Just perhaps, depending on how the politics play out, there is hope for some containment in Chicago.  Lutton reports: “Chicago’s Board of Education will still have to approve the eight new schools Noble wants to open.  And the hurdles to that have never been higher.  The district is in a financial crisis.  Forty-two aldermen have called for a freeze on charter schools… But the network has the mayor and the governor on its side, along with tens of millions of dollars in projected philanthropic donations.”

One would wish that the U.S. Department of Education, which is making these multi-million dollar grants for charter school expansion, would do something about regulating the schools being launched with federal money.  Last spring the Alliance to Reclaim Our Schools wrote a letter to Secretary of Education Arne Duncan demanding a moratorium on the expansion of charter schools until the federal government establishes some regulation.  The Alliance noted a 2012 report from the Department’s own Office of Inspector General that documented the need for far more federal oversight.

During the Senate debate in July on the reauthorization of the federal education law, No Child Left Behind, Ohio Senator Sherrod Brown introduced an amendment to provide some oversight of federal investment in the expansion of at least the for-profit charter schools.  Brown declared: “There’s no sector that misspends tax dollars more than these for-profit charter schools.”  “I’m curious that the people that complain about waste, fraud and abuse in government are now standing up to defend these for-profit charters.”

Lead Poisons Children, School Test Scores and Neighborhoods In Vicious, Tragic Cycle

The Rev. John Thomas, the former General Minister and President of the United Church of Christ and now a professor and administrator at Chicago Theological Seminary, blogged last week about a Chicago Tribune report on alarming lead poisoning of children in Chicago’s poorest neighborhoods due to reduced public investment in programs to test children for lead poisoning and in abatement programs.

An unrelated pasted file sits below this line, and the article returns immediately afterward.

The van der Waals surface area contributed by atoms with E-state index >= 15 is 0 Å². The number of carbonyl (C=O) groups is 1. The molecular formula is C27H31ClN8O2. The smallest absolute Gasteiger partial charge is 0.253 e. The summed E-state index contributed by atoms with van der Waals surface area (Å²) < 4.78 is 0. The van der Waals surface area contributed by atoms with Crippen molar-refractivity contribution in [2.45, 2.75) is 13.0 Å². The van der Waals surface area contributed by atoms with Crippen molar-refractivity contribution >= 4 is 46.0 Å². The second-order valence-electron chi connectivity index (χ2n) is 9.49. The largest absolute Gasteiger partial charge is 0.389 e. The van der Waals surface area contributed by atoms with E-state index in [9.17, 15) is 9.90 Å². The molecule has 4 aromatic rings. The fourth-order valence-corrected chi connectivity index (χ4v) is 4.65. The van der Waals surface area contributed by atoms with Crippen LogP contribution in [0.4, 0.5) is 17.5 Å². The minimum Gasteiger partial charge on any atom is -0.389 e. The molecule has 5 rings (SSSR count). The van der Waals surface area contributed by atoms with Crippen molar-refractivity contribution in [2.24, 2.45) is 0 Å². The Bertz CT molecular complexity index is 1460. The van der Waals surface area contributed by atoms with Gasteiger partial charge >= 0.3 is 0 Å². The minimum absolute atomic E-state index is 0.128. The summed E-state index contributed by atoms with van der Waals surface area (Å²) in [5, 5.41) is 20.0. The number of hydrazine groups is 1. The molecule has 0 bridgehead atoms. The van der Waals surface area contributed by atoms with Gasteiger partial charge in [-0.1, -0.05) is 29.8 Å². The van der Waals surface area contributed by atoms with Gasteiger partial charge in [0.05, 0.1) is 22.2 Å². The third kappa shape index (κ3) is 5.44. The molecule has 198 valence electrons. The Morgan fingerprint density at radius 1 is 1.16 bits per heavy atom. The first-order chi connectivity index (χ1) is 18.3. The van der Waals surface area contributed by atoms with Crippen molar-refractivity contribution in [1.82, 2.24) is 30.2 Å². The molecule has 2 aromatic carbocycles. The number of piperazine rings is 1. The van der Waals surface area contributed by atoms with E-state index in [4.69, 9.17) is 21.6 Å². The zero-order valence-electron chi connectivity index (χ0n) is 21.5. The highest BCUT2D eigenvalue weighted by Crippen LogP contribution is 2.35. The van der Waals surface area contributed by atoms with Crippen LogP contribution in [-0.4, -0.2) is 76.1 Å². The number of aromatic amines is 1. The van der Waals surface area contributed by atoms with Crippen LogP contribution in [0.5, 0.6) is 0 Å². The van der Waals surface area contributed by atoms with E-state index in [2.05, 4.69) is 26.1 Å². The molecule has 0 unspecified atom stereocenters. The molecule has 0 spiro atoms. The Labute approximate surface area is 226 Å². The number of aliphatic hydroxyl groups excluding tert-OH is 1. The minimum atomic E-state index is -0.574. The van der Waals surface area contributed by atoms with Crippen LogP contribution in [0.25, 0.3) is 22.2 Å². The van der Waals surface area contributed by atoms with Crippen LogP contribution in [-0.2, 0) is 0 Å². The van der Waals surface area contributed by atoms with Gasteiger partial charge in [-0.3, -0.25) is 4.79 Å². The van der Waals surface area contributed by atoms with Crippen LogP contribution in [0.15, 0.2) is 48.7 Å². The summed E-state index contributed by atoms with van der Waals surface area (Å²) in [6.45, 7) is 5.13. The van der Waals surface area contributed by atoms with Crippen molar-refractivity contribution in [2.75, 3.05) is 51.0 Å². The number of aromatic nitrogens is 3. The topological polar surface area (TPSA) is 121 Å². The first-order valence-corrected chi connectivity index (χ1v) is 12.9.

Rev. Thomas writes: “For public school administrators and so called education ‘reformers’ who have fallen in love with testing and metrics…  here’s some data that ought to be of urgent interest.  One: Lead poisoning lowers I.Q. and is associated with lower standardized school test scores, increased rates of Attention Deficit/Hyperactivity Disorder, and increased anti-social behavior.  Two: Lead poisoning among children remains a problem for many of our nation’s children.  Three: Lead poisoning is concentrated in neighborhoods afflicted with high poverty rates while in more affluent neighborhoods lead poisoning is now almost non-existent.  And Four: While investments in school testing have grown over the last two decades, federal, state, and local money for lead testing and abatement among the most at-risk families and neighborhoods has plummeted.”

According to Rev. Thomas, while from 2005 to 2010 Chicago received federal funding of $1.2 million per year for programs to test for and prevent lead poisoning among children, last year federal funding for these programs dropped to $347,000, enough for only eleven inspectors and three nurses.  Today, “Less than half of the children under six in Chicago are tested for lead poisoning.”  Cuts are due to the merging by the Obama administration of lead poisoning and asthma prevention programs, followed by Congressional cuts for such programs through the Centers for Disease Control by 94%.

“Untested children with high levels of lead,” writes Rev. Thomas, “arrive at school with diminished I.Q.s, increased behavioral problems, and a statistically significant propensity to fail standardized tests.  The schools trying to educate these children, as a result, have lower test scores and are subject to punishments of various kinds, including draconian turn around and closure processes.  Closed schools further erode the quality of already distressed neighborhoods… Children from these neighborhoods with high levels of lead poisoning are increasingly concentrated in fewer schools, depressing their test scores, and the cycle continues.”

Rev. Thomas asks the moral question: “What kind of society subjects its children to incessant school testing, with financial consequences for schools if they do not administer the tests, while at the same time neglecting to test those same children for lead poisoning that consigns them to failure on the tests that will determine much about their own educational outcomes?”

I urge you to read Rev. Thomas’s column.

Chicago Cuts Funding for Neighborhood Schools, Continues to Implement Unproven Reforms

Last week Chicago’s school board passed a budget for the 2014-2015 school year that, according to the Chicago Tribune, “cuts funding to traditional schools by $72 million while increasing spending by the same amount for privately run charter and contract schools.” The Tribune reports that this budget reduces funding for neighborhood schools for the second year in a row.

Earlier this summer, Pauline Lipman and researchers at the University of Illinois at Chicago, released a report that examines the impact on Chicago’s families of the city’s school governance changes in the past two decades that have rapidly opened unregulated  charter schools while closing a mass of traditional public schools.  Here is the summary that begins that report: